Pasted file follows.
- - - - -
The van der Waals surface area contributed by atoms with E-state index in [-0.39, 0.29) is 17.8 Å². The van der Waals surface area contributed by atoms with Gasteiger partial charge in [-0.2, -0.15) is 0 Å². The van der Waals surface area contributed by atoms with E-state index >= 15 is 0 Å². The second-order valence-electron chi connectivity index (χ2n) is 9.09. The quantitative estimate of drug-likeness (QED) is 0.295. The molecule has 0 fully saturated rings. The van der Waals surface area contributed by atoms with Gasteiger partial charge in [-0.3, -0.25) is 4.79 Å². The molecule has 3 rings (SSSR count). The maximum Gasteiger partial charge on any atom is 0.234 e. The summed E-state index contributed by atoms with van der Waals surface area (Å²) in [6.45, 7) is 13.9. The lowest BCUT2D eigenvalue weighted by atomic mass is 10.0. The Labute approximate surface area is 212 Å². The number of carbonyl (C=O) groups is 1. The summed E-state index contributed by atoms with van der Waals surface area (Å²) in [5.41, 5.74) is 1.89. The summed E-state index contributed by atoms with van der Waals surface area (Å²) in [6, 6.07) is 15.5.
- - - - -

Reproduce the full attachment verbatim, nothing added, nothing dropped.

The van der Waals surface area contributed by atoms with E-state index in [-0.39, 0.29) is 17.8 Å². The van der Waals surface area contributed by atoms with Gasteiger partial charge in [-0.2, -0.15) is 0 Å². The van der Waals surface area contributed by atoms with E-state index >= 15 is 0 Å². The second-order valence-electron chi connectivity index (χ2n) is 9.09. The quantitative estimate of drug-likeness (QED) is 0.295. The molecule has 0 fully saturated rings. The van der Waals surface area contributed by atoms with Gasteiger partial charge in [-0.3, -0.25) is 4.79 Å². The molecule has 3 rings (SSSR count). The maximum Gasteiger partial charge on any atom is 0.234 e. The summed E-state index contributed by atoms with van der Waals surface area (Å²) in [6.45, 7) is 13.9. The lowest BCUT2D eigenvalue weighted by atomic mass is 10.0. The Labute approximate surface area is 212 Å². The number of carbonyl (C=O) groups is 1. The summed E-state index contributed by atoms with van der Waals surface area (Å²) in [5.41, 5.74) is 1.89. The summed E-state index contributed by atoms with van der Waals surface area (Å²) in [6, 6.07) is 15.5.